Luke Simon

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since Nov 07, 2018
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books forest garden
Grower of over 30 medicinal herbs for the homeopathic company King Bio. Comfrey fanatic interested in growing every species and hybrid from the genus Symphytum. I grow a lot of other stuff in conjunction with my parent's farm, Simon Organics. Functional ag systems designer. Author of PASSIVE Gardening: Permanent Agriculture Systems Sustaining Intensive Vegetable Ecology, Mastering the Growing Edge: Plants as Tools for Garden Creation, and the soon to be released Intrinsic: An Agriculture of Altered Chaos.
Northeast Ohio
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Recent posts by Luke Simon

Bryant RedHawk wrote:hau Luke, I don't believe the results were published since I was an undergraduate.
I do keep all my work note books though (my wife doesn't understand why I insist on keeping them, so I am putting them all onto memory sticks now).



Thank you for sharing that info here then. It's good stuff. I will link to this thread for reference and share it with others.Although if you have more info such as pictures, I would love to post about your study on my website.

Those are insane roots Tom. I have juniper plants, and now wonder how deep they go.
3 months ago

Bryant RedHawk wrote:

Luke Simon wrote:Fascinating about the strangler fig. Curious though what kind of soil those 8 ft roots were in. Was it sand?



I measured those root depths in 1969 at my house in Sacramento Ca., the top soil was 100 feet deep, the house was located in an alluvial flood zone of the American River, soil type: Sandy, silty top soil.
I planted comfrey, alfalfa, daikon radish and buckwheat in a space 7' x 25', a transparent barrier of military grade Plexiglas was installed for observation during the experiment.
Results recorded: the comfrey roots went down 8 feet in two years (3.756' the first year), the alfalfa roots went down 7 feet in one year, the daikon radish grew to 3.17 feet in length in one growing season, the buckwheat roots only went down 3.55 feet (it's a shallower rooting plant apparently).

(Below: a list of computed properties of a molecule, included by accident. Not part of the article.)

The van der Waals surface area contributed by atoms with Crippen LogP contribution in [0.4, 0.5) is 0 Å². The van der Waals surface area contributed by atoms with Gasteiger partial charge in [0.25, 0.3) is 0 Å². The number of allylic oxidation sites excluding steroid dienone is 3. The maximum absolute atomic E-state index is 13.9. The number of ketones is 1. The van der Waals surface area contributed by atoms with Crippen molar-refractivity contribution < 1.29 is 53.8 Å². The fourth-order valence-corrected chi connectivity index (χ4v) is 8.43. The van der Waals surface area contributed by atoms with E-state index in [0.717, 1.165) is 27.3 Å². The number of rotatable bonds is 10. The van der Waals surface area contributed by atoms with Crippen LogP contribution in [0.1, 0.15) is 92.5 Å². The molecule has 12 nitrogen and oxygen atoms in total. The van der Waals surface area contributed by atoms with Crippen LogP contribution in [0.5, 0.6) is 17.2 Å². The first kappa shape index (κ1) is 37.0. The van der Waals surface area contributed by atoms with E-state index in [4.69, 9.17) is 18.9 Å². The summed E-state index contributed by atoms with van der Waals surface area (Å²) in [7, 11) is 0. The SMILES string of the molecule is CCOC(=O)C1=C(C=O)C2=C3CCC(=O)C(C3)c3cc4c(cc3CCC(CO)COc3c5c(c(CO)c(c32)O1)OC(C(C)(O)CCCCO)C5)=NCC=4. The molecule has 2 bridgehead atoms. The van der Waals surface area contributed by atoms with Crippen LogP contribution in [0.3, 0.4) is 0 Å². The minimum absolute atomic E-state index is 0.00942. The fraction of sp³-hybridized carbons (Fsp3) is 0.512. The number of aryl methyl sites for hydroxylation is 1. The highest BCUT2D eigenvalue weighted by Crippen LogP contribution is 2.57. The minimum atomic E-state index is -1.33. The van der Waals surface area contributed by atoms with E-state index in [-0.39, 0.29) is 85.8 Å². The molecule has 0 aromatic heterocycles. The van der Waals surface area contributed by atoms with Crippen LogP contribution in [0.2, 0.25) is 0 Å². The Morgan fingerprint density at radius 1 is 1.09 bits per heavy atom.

This soil had 29 thousand bacteria per cu. cm, 50 thousand mycelium per cu. cm, 22,419 nematodes per cu. inch and 14,226 amoeba and flagellates per cu. inch.
The soil was checked for these with a Zeiss Dark Field Microscope with a maximum power of 2500X, at the end of the trial this same microscope was fitted with abbe condenser, phase contrast and a polarization filter, gram stain was used for bacterial counts.
This was part of some of my studies done at the University of California, Davis (go Bruins).

Redhawk



Dang! Where was this study published? Or was it published at all? I’d love to spread the link around because this is fantastic, high quality research. Thanks so much for going to such lengths to gather that information Dr. Redhawk.

Interesting that comfrey can grow deeper in softer soil where it isn’t impeded by slate as was the case for my excavation. Thanks so much for enlightening me.
3 months ago
I'm partial to mine: https://mortaltree.blog

But my favorite that first inspired me to start blogging (which I still adore) is Alan Carter's Of Plums and Pignuts: https://scottishforestgarden.wordpress.com

He's way into the rare perennial veg and Andean root crops. He touches on fertility, and methods of forest gardening. He's an excellent writer, and has killer aesthetic. Images on his site are to die for.
3 months ago
The video has been really hard for this campaign. My last campaign I spent hundreds on the video. A lot of that was high qualith sound bits which I still have for this campaign.

At first I wanted to use an interview. More complicated than I thought, and the outdoor filming was really not cooperating. Changed site, changed script, to what I thought a windless area, and really short, funny script. The sound came out awful. I spent a lot of time trying fix it in Adobe for not a lot of improvement.